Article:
Biblical Patriarchy: An Introduction

Biblical Patriarchy: An Introduction July 17, 2015

Since the rise of feminism in the early twentieth century, conservative Christians have attempted to give Biblical answers and alternatives to societal movements that are opposed to Biblical ethics and the Biblical family structure. Some have adopted an egalitarian approach, thus capitulating to the norms of contemporary society. They argue that the church has been wrong about the family structure all along. Husbands and wives do not have distinct roles within the family, the church, or society. It is purported that women can justifiably be pastors, or the head of the household. A father can stay at home with the children, and a mother can work full-time. This perspective, however, tends to defend itself, not from the text of Scripture, but with appeals to the ever-changing cultural norms of the time. Thus, such a view has been rejected by those seeking to retain the creational structure of man and woman as taught in the Bible and Christian history.

Most conservative Christians have contended for the complimentarian view of the sexes. In this perspective, God created men and women in unique ways. Their roles in the church and the family thus cannot be interchanged for one another. The male is given a unique position of authority in the family, as the head of the wife, mirroring God’s headship over humanity. Yet, man’s primary role toward his wife is that of self-giving love, in view of Christ’s own self-donation. Woman then must submit to her husband, and respect the unique authority into which he has been placed. The mother and father then are both placed in a role of authority over the children. Thus, the role of authority is a shared one with respect to their offspring. Similarly, though God values male and female equally within the church, there is an established ecclesiastical structure in which the man alone can be placed into the pastoral office. Females are not given the call to public ministry.

In recent years, a more extreme version of the complimentarian view has arisen. This has been labeled “Christian Patriarchy,” or “Biblical Patriarchy.” The movement itself is a broad one, encompassing perspectives from a variety of theological traditions. Yet, there are some common themes which unify various ministries and theologians under the “Patriarchy” banner. Proponents of Christian Patriarchy argue that feminism has destroyed the traditional Christian family structure. Thus, they promote the idea that Christians, to be faithful to Scripture, must live a counter-cultural family centered lifestyle.

As the name suggests, proponents of Christian Patriarchy emphasize the place of male leadership within the family. Like the complimentarian perspectives, Biblical Patriarchy suggests that the husband is in a leadership role over the wife. They also argue, however, that it is uniquely the husband who is the head of the children as well. They tend to discourage women from attending college and having a career outside of the home. It is the woman’s role to be a homemaker and bear children. They also argue that due to this unique feminine role, women should not be in authority over men in any sphere of life. This includes the state and the workplace, along with the church and family. Adult daughters who are not yet married must be under male authority, and thus should remain at home under the roof of their father. According to most associated with this movement, homeschooling is the only viable option for Christian education. The movement is not identical to, but is closely associated with, the Quiverfull movement which argues against any type of family planning as unethical.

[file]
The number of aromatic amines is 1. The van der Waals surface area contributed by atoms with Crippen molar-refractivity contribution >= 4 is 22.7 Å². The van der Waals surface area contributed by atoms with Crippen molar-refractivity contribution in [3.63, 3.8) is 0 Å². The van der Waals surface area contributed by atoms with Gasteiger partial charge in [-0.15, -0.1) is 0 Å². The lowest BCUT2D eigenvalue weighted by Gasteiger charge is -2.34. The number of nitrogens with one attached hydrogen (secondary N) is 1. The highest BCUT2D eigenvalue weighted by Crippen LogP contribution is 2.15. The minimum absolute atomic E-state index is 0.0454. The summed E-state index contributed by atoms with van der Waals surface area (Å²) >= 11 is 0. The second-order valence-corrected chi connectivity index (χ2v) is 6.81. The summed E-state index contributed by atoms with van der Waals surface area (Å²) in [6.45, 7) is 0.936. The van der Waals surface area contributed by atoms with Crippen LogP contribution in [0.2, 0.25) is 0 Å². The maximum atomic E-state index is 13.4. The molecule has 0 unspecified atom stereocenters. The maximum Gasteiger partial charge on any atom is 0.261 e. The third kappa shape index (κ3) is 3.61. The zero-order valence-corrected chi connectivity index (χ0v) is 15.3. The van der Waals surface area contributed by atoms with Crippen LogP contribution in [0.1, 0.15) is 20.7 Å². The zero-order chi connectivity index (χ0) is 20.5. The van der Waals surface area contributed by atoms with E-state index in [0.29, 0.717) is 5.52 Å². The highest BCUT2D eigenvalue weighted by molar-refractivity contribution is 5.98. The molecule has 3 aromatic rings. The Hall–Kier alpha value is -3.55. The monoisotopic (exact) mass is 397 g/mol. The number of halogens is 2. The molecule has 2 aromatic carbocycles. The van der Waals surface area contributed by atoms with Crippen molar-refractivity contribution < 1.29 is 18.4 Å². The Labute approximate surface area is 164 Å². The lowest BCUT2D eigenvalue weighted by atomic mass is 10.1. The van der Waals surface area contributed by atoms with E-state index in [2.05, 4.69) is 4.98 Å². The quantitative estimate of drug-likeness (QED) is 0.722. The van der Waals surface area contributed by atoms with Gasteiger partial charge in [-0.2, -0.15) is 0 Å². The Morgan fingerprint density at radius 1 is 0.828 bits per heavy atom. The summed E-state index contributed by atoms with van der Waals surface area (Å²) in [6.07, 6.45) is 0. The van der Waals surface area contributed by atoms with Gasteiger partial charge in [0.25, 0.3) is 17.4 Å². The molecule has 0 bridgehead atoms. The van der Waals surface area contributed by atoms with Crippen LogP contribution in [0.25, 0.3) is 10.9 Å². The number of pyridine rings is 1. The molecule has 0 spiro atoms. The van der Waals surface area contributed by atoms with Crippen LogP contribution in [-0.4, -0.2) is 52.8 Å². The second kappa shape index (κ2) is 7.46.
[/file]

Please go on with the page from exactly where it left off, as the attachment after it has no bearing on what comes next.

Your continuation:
There are a number of organizations and pastors who have promoted these and other views associated with Christian Patriarchy. Prominent among these groups is Vision Forum, which is defunct as of 2013. Doug Phillips, and others associated with this organization, published several books, videos, and homeschooling materials which promote these views from a Reformed perspective. Another organization which is part of this movement is No Greater Joy Ministries led by Michael and Debbi Pearl. Michael is a fundamentalist baptist pastor outside of Memphis, Tennessee. He and his wife have published popular books of child discipline and the roles of husbands and wives within Christian marriage. The National Center for Family Integrated Churches also promotes Christian Patriachy, along with church practices which involve age integration in congregational ministry. Though not a denomination, this group connects like-minded congregations, and publishes material that promotes this perspective. Other popular proponents of Biblical Patriarchy include R.C. Sproul Jr., Douglas Wilson, and Voddie Baucham.

In the next post, we will begin looking at and examining some of the claims of Christian Patriarchy.

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